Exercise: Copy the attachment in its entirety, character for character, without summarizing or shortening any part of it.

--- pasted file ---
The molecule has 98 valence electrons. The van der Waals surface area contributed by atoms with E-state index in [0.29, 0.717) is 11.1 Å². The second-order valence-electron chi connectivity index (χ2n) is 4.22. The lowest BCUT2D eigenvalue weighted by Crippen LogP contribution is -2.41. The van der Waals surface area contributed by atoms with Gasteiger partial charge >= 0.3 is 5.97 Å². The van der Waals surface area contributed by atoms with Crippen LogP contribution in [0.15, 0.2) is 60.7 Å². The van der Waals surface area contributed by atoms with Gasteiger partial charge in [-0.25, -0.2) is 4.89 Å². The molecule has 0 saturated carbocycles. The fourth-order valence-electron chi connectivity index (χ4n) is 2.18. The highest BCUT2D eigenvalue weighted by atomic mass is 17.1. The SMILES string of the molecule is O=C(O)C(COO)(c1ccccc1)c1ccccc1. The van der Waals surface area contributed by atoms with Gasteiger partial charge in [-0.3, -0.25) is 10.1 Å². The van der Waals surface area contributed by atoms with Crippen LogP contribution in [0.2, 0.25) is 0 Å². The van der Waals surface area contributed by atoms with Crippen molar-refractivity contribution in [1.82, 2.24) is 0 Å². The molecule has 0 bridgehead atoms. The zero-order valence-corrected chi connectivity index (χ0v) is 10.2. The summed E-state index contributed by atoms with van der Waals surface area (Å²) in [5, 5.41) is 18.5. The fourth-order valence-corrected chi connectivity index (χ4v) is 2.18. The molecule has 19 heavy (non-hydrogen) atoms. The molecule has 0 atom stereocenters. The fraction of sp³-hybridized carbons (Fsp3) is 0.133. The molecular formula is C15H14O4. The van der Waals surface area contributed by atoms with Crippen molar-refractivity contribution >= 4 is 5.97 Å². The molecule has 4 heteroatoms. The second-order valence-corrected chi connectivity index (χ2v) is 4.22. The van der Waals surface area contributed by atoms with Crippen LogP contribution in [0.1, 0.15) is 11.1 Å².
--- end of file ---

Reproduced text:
The molecule has 98 valence electrons. The van der Waals surface area contributed by atoms with E-state index in [0.29, 0.717) is 11.1 Å². The second-order valence-electron chi connectivity index (χ2n) is 4.22. The lowest BCUT2D eigenvalue weighted by Crippen LogP contribution is -2.41. The van der Waals surface area contributed by atoms with Gasteiger partial charge >= 0.3 is 5.97 Å². The van der Waals surface area contributed by atoms with Crippen LogP contribution in [0.15, 0.2) is 60.7 Å². The van der Waals surface area contributed by atoms with Gasteiger partial charge in [-0.25, -0.2) is 4.89 Å². The molecule has 0 saturated carbocycles. The fourth-order valence-electron chi connectivity index (χ4n) is 2.18. The highest BCUT2D eigenvalue weighted by atomic mass is 17.1. The SMILES string of the molecule is O=C(O)C(COO)(c1ccccc1)c1ccccc1. The van der Waals surface area contributed by atoms with Gasteiger partial charge in [-0.3, -0.25) is 10.1 Å². The van der Waals surface area contributed by atoms with Crippen LogP contribution in [0.2, 0.25) is 0 Å². The van der Waals surface area contributed by atoms with Crippen molar-refractivity contribution in [1.82, 2.24) is 0 Å². The molecule has 0 bridgehead atoms. The zero-order valence-corrected chi connectivity index (χ0v) is 10.2. The summed E-state index contributed by atoms with van der Waals surface area (Å²) in [5, 5.41) is 18.5. The fourth-order valence-corrected chi connectivity index (χ4v) is 2.18. The molecule has 19 heavy (non-hydrogen) atoms. The molecule has 0 atom stereocenters. The fraction of sp³-hybridized carbons (Fsp3) is 0.133. The molecular formula is C15H14O4. The van der Waals surface area contributed by atoms with Crippen molar-refractivity contribution >= 4 is 5.97 Å². The molecule has 4 heteroatoms. The second-order valence-corrected chi connectivity index (χ2v) is 4.22. The van der Waals surface area contributed by atoms with Crippen LogP contribution in [0.1, 0.15) is 11.1 Å².